Although I don’t feel that we’d yet found our home schooling groove, we were starting to work in that direction when my sister Carrie died in October. After Oct. 25, 2010, very little formal home schooling took place in our home for the next two months. I just couldn’t wrap my head around it. If I wasn’t busy planning a memorial service or two or traveling, I was grieving and trying to hold it together just enough to keep the kids clothed and fed. Admittedly there were plenty of days we stayed in our PJs all day. Hell, that still happens on occasion now! Ava continued to go to the part-time school she attends one day a week and continued with the Lego engineering class she was already signed up for, but that was about the extent of it. I don’t know if I would say that we were unschooling during that time or just taking a break. Yeah, I think it’s safer to say we were taking a break.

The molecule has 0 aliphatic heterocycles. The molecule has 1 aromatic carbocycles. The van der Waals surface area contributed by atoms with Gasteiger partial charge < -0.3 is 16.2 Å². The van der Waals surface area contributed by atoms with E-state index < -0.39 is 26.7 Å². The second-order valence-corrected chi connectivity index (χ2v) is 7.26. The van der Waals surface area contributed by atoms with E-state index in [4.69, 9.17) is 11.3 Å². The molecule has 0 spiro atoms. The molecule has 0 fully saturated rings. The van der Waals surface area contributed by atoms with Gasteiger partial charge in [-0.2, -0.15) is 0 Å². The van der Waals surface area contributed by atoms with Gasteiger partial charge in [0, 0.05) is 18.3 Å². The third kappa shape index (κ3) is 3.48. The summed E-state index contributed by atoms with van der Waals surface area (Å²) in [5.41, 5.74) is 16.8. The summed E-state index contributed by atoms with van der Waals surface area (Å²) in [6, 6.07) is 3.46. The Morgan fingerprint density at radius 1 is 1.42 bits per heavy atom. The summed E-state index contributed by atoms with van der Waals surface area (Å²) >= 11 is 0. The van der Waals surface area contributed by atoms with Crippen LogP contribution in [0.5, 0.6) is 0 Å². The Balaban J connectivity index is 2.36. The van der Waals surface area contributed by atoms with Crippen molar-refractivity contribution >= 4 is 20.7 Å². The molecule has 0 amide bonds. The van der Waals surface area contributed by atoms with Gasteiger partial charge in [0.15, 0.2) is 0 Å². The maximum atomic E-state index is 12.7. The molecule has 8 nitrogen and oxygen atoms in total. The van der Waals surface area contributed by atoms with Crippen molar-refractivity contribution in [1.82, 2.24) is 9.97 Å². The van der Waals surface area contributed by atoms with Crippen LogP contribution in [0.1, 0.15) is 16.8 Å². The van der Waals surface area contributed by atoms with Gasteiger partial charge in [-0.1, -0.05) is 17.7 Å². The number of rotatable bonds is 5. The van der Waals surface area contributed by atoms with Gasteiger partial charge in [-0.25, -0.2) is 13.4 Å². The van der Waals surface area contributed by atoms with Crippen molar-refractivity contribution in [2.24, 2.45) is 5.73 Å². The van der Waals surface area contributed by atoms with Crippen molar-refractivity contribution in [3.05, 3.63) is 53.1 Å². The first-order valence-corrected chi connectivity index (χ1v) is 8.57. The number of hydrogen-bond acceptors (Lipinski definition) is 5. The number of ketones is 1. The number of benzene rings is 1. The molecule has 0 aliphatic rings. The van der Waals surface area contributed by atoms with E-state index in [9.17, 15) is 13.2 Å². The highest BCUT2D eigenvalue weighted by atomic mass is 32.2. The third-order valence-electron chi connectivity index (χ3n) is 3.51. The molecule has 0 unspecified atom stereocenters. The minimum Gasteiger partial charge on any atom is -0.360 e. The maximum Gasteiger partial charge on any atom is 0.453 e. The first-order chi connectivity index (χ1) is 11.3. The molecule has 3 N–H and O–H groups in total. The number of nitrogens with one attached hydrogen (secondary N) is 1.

Fast forward to the past few weeks and now that the holidays are over we finally have been getting back into our groove again. I feel more equipped to take trips to the library, sit down with Ava and work on different subjects, go on “field trips,” sign up for different classes, attend home schooling functions, etc. We’re still far from finding exactly what our groove is, but we’re working on it. I’m working on it.

Quite honestly, I don’t think we fall into a specific “type” of home schooling family. Eclectic seems to be the best way to describe my “technique” so far. And that’s OK. I like that we/I have the freedom to explore what works best for us and to learn as we go. I like that we were able to take a break when we needed it, even if others might feel it was detrimental to Ava. I don’t think it was.